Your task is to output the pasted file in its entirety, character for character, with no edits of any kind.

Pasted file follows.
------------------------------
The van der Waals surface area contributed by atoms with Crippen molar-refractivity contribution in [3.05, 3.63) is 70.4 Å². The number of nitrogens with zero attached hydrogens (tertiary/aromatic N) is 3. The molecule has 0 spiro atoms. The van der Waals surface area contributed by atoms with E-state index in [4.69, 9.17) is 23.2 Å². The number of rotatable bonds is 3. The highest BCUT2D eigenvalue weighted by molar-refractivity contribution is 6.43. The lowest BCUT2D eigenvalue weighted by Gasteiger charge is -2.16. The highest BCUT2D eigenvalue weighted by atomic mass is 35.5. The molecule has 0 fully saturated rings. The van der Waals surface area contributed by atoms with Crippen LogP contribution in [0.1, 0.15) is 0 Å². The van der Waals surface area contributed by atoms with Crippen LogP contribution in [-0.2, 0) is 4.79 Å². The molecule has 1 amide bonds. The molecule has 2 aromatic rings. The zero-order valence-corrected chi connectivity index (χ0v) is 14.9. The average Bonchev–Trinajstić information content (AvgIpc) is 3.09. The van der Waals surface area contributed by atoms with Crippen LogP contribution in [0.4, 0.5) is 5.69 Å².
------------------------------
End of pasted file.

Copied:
The van der Waals surface area contributed by atoms with Crippen molar-refractivity contribution in [3.05, 3.63) is 70.4 Å². The number of nitrogens with zero attached hydrogens (tertiary/aromatic N) is 3. The molecule has 0 spiro atoms. The van der Waals surface area contributed by atoms with E-state index in [4.69, 9.17) is 23.2 Å². The number of rotatable bonds is 3. The highest BCUT2D eigenvalue weighted by molar-refractivity contribution is 6.43. The lowest BCUT2D eigenvalue weighted by Gasteiger charge is -2.16. The highest BCUT2D eigenvalue weighted by atomic mass is 35.5. The molecule has 0 fully saturated rings. The van der Waals surface area contributed by atoms with Crippen LogP contribution in [0.1, 0.15) is 0 Å². The van der Waals surface area contributed by atoms with Crippen LogP contribution in [-0.2, 0) is 4.79 Å². The molecule has 1 amide bonds. The molecule has 2 aromatic rings. The zero-order valence-corrected chi connectivity index (χ0v) is 14.9. The average Bonchev–Trinajstić information content (AvgIpc) is 3.09. The van der Waals surface area contributed by atoms with Crippen LogP contribution in [0.4, 0.5) is 5.69 Å².